Editor's note: The markets will be closed on Monday in observance of Martin Luther King, Jr. Day. Look for your next issue of DailyWealth on Tuesday after the Weekend Edition.
Imagine your spouse sent you to the grocery store to pick up a few regular items you use day in and day out – items with a far-off expiration date, like cans of tuna.
At the store, you discover the tuna you've been buying for $4 a can is now on sale for $2. What would you do?
I know what I'd do... I'd buy more cans.
If I usually bought 10 cans, I could now buy 20 for the same price. I might even double my "usual" purchase and stock up on 40 cans or more.
And yet... when it comes to investments, it seems like a lot of folks would rather shout at the store manager.
It's especially galling with fixed-income investments... When folks see the price of interest-generating bonds and notes drop... they complain about "losing money."
That's like griping that the tuna is on sale...
When fixed-income securities are cheap – when the tuna is on sale – that is the time to buy more of them.
Here's the thing – we love sales. And for our income portfolios, we like to buy fixed-income securities to generate income. Generally, these can include funds stuffed with bonds, preferred shares, or a mix of different kinds of investments.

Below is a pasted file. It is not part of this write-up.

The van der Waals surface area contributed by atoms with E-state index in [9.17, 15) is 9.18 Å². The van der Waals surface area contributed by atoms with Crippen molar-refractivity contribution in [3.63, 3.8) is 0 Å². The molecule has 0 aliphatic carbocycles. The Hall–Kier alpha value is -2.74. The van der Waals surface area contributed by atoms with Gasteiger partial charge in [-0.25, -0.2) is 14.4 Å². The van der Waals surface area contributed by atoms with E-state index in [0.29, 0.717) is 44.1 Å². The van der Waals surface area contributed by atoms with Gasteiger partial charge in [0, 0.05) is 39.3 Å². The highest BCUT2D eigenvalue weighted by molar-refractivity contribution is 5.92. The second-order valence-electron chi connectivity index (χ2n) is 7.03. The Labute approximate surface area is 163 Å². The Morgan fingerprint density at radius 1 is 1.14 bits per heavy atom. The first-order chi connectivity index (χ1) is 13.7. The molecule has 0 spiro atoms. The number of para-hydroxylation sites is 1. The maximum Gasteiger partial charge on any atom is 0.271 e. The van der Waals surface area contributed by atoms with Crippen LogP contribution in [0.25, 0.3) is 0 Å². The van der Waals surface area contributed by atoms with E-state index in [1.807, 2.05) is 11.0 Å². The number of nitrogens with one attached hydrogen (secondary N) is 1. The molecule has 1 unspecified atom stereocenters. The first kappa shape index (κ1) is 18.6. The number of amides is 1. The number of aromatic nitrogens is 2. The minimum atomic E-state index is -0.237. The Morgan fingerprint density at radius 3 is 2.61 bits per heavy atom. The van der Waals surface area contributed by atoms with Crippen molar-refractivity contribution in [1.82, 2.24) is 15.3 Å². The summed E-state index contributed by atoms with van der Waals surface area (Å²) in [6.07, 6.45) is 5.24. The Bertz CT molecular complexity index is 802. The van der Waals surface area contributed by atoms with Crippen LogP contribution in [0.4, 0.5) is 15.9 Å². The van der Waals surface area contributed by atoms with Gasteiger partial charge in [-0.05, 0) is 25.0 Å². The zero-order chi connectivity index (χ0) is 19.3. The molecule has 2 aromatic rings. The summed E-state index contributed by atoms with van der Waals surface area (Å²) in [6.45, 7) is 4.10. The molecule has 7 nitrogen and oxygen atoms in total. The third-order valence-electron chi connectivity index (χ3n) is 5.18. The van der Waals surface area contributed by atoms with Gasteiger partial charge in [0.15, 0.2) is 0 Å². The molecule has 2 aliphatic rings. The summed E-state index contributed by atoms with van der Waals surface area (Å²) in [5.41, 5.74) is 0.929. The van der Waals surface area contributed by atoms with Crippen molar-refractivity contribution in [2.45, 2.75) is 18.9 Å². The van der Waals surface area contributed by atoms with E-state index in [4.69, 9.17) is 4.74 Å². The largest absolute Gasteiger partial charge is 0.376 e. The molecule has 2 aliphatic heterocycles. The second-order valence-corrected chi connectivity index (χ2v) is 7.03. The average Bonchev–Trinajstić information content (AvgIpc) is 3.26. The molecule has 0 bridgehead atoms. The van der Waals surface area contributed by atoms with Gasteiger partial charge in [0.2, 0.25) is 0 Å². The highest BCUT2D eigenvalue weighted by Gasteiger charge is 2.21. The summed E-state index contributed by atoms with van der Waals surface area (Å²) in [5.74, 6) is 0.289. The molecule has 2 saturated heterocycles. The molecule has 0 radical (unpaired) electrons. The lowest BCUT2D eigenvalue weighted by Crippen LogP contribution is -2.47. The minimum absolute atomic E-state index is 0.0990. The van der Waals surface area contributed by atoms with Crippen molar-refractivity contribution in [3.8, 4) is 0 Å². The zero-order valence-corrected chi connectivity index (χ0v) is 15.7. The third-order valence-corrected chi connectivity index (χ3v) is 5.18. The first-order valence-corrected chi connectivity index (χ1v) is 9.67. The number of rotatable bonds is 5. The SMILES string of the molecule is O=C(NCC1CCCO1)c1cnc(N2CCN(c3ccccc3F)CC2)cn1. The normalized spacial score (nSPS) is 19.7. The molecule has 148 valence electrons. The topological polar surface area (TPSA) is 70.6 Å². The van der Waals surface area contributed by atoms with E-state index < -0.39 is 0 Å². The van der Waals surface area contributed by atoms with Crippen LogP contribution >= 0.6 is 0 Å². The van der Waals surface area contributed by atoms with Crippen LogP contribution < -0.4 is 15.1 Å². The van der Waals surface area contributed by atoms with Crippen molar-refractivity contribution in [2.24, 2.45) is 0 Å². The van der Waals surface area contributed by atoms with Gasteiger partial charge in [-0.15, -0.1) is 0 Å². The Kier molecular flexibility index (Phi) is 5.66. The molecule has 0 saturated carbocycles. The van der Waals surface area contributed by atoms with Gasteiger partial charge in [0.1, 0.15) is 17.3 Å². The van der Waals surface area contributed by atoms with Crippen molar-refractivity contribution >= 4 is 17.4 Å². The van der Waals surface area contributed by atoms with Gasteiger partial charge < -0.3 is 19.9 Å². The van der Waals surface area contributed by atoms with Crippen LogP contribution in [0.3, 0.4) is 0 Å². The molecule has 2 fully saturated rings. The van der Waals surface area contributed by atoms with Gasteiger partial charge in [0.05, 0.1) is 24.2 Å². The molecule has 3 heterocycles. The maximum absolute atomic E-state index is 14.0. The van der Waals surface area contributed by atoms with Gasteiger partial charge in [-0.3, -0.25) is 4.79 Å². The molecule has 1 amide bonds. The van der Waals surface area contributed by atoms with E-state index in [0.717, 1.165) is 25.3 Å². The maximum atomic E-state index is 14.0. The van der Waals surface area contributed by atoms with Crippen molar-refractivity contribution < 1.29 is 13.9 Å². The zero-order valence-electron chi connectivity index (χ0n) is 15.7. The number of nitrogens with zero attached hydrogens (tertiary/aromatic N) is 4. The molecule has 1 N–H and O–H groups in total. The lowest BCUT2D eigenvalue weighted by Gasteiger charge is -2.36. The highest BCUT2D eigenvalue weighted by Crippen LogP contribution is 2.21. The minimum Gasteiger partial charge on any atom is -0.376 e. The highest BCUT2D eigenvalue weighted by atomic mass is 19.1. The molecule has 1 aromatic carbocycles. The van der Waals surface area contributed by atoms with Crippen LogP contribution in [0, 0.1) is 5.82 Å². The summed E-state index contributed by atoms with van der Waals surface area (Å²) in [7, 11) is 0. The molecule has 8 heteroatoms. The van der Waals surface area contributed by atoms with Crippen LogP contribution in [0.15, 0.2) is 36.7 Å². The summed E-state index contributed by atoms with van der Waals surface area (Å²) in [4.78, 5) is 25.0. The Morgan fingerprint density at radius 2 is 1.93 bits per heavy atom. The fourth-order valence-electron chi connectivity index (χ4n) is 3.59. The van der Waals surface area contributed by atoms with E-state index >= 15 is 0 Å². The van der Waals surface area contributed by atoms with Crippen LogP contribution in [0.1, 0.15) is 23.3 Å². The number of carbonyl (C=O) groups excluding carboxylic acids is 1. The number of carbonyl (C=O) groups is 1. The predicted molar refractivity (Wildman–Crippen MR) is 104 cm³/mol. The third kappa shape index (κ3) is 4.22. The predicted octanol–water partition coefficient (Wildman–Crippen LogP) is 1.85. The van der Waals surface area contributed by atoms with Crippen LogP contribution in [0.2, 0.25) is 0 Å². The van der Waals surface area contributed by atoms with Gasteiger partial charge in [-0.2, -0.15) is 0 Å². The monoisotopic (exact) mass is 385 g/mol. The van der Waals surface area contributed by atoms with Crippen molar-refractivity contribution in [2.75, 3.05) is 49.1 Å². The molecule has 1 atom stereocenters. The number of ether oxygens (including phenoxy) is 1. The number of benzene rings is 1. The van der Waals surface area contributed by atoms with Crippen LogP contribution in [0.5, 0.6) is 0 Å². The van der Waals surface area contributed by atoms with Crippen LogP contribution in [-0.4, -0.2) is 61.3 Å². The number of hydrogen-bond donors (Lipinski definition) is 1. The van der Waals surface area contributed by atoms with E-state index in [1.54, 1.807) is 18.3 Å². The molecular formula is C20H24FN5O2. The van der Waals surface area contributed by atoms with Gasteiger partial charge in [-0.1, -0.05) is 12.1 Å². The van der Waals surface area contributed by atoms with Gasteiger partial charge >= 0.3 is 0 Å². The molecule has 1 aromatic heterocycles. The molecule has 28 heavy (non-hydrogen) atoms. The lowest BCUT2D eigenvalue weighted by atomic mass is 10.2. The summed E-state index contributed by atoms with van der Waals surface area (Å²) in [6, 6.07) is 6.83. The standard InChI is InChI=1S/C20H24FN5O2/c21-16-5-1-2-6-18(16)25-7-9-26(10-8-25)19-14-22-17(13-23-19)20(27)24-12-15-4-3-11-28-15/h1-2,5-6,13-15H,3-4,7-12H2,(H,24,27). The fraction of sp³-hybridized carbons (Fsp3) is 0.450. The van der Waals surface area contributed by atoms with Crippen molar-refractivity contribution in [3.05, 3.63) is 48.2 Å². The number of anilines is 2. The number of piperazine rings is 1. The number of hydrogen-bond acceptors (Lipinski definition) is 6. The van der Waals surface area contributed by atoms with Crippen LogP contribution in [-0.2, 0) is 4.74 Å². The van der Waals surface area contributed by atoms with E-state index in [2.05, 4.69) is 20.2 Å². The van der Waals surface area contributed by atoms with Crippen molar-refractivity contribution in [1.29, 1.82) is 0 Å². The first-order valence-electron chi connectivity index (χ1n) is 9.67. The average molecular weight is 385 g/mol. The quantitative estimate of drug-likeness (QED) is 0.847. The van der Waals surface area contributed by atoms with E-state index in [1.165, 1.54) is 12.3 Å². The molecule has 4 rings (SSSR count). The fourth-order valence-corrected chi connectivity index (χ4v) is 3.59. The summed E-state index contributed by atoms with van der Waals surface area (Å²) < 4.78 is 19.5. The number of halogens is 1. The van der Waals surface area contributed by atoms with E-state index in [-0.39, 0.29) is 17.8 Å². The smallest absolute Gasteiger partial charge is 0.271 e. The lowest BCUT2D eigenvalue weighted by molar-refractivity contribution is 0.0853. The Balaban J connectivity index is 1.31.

Let's look at bond funds as an example. These are a selection of bonds that are sold in a bundle as a fund. You buy shares of the fund to get a piece of the bonds and the interest they pay.
But, when a bond drops in price, its yield goes up... because the bond pays more interest relative to that lower price. So you're essentially getting more bang for your buck. And as an income hunter, you'll want to use the opportunity to buy more.
Plus, reinvesting your higher interest payments back into the fund grows your income stream even faster. And the fund can use the money it receives when its bonds mature to invest in new bonds at even higher interest rates.
So when you get lower prices in bond funds, take advantage of them and stock up on these investments like you would on cans of tuna.
Another measure we use to see if the fund is "on sale" is something called the net asset value, or NAV.
Buying funds when they're trading at a discount to NAV is a fantastic strategy. We love doing this with closed-end funds. Closed-end funds issue a limited number of shares. So the share price can fluctuate based on investor demand... and not necessarily match what the securities in the fund are worth.
This means that closed-end funds can trade above ("at a premium to") or below ("at a discount to") the value of the fund's assets. Of course, investing in closed-end funds when they trade at a premium is a disastrous idea...
But I love to invest in funds that are trading at a discount to NAV... It's like buying a dollar's worth of stuff for $0.80 or $0.85.
If you need a detailed refresher, my essay from August 2016 explains why buying at a discount to NAV is a solid idea. In short, the premium or discount is a measure of sentiment – how much investors love or hate the sector. Closed-end fund prices tend to move back to their NAVs over time, so buying at a deep discount is a great opportunity to boost your returns.